Why I will go to the Vans Warped Tour forever
Some may know this place as the punk rock summer camp of their dreams. Others may think it’s just like any other concert. To me, the Vans Warped Tour has always felt like home. It’s the place where I grew up, and a place that I can’t seem to leave behind.
My first experience with the Vans Warped Tour brings me back to the summer of 2004. I was a fresh-faced teen who had never before been to a festival of this magnitude. From mosh pits to mohawks, I immersed myself in the madness and excitement of the tour’s culture.
I give a lot of credit to my cousin, who opened my eyes to what would soon become a longstanding tradition for me year after year.
I was lucky enough to have a set of parents who unconditionally supported my love for the music scene.
They were always the first to volunteer to drive; they spent countless hours waiting in line for doors to open, and they watched the show at venues both near and far. If it weren’t for them, especially my dad — who came more often — my VWT excursions simply wouldn’t have been possible.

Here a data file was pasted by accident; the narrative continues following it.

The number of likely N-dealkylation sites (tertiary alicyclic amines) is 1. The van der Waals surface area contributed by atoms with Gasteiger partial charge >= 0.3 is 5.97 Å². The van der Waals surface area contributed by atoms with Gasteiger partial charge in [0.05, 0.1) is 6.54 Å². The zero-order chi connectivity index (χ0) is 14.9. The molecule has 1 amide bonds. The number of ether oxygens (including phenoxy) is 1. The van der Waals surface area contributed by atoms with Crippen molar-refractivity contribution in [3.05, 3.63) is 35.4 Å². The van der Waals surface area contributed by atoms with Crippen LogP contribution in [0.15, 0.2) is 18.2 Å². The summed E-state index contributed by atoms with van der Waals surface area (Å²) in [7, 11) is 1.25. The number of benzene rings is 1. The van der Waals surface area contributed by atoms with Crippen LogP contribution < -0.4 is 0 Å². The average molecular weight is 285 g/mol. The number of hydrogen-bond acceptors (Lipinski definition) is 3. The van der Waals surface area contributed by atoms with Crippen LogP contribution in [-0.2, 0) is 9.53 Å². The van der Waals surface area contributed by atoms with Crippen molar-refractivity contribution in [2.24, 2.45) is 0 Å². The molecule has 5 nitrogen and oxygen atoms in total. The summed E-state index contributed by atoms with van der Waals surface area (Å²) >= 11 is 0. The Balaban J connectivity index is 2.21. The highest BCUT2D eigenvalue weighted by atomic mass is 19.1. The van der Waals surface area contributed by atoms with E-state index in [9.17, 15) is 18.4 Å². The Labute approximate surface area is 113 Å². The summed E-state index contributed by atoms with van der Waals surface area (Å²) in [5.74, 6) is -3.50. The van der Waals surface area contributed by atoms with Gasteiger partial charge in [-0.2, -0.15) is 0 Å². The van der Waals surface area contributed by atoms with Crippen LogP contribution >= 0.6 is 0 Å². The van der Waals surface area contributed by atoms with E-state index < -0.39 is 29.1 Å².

With each passing summer, the VWT quickly became the staple event of the season for me and my friends. We created a seemingly endless amount of handmade t-shirts as we scoured the lineup well in advance to figure out which bands we wanted to see.
We tackled long lines to meet our favorite artists, and sang all day until we had no voices left by night. It was always the summer day we never wanted to end, and the one we couldn’t wait to see again.
Sometimes the most unsuspecting places teach you the most valuable lessons.
I learned the value of a solid work ethic after transitioning from fan, to volunteer, to concert photographer in a matter of summers.
I formed strong, unbreakable bonds with friends old and new.
Whether it’s my first or one hundredth VWT, the nostalgia and memories will never disappear. I’ve discovered that I can consistently count on this tour to simultaneously bring together everything I love: family, friends, and music. It has never been just a rock show; instead, it became a community.